There’s 3 different types of bergamot in here. Bergamot usually lightens up a fragrance, hence its use in cologne. But there’s too much in here for AdP to be flimsy. It smells light in a heavy way, if that makes any sense. It’s like the perfume gods were playing tug of war with a proverbial rope between earthy and ethereal scents, the rope broke, and Acqua di Parma is what they got.
AdP feels summery. But it’s a bit heavy for a summer fragrance. This is a good time of year to wear it: when it’s still warmish enough for you to feel like it’s summer but the brisk evenings are starting to steal your thunder.
Here’s the rest of the note list, from Sephora: Bergamot, Orange, Ylang-Ylang, Orris Iris, Jasmine, Grasse Jasmine, Rose, Patchouli, Oakmoss, Grey Amber, Vanilla.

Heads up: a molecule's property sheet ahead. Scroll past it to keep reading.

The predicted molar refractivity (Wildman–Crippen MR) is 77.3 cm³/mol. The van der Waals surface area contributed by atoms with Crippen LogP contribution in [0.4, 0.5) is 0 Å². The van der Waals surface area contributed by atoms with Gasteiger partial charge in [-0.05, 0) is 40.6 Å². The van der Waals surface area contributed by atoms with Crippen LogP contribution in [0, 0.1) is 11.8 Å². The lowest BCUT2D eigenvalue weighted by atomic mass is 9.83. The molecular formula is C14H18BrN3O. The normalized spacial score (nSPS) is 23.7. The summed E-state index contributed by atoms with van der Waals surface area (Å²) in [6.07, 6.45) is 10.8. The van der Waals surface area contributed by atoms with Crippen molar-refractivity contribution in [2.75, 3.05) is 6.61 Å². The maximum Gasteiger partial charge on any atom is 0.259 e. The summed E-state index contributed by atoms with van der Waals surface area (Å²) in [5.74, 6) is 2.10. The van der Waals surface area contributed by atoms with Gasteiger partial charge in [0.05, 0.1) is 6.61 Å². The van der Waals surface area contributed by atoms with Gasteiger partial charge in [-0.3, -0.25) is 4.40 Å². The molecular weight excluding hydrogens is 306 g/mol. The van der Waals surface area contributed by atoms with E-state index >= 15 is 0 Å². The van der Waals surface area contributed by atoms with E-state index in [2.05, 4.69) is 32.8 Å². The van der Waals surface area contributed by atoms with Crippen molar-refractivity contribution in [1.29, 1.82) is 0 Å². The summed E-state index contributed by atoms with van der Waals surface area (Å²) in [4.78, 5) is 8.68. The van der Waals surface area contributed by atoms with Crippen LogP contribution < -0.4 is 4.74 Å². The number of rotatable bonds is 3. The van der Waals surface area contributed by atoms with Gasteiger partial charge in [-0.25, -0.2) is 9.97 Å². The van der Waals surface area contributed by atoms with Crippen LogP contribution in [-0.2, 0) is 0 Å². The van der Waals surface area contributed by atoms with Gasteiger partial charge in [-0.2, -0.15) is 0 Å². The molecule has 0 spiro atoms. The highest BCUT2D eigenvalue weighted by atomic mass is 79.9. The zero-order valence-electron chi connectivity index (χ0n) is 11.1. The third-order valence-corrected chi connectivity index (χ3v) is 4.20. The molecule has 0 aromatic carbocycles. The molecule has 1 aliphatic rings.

I can’t pick out the rose or patchouli. They’re probably invisible players whose role is to flesh things out. I can smell the amber, some overripe ylang-ylang and a substantial iris accent. I smelled some citrusy jasmine the second time around.
Overall though, Acqua di Parma Profumo is more of an effect than a perfume. I don’t really think about the notes.
Price Range: Very Expensive
Recommended Occasion: It’s what hippies could wear when they want to be prim.
Release Year: Released in 1930. Rereleased in 2000.
My Rating: 8
Note: Everybody says this is a chypre. I’m not getting that. To me it just isn’t dry, dark, or mossy enough. It was apparently reformulated in 2008, so due to restrictions there no real oakmoss in it. I love it though.
*Top image from Sephora. Bottom image is a 2007 image of Makokiny Beach from Wikipedia.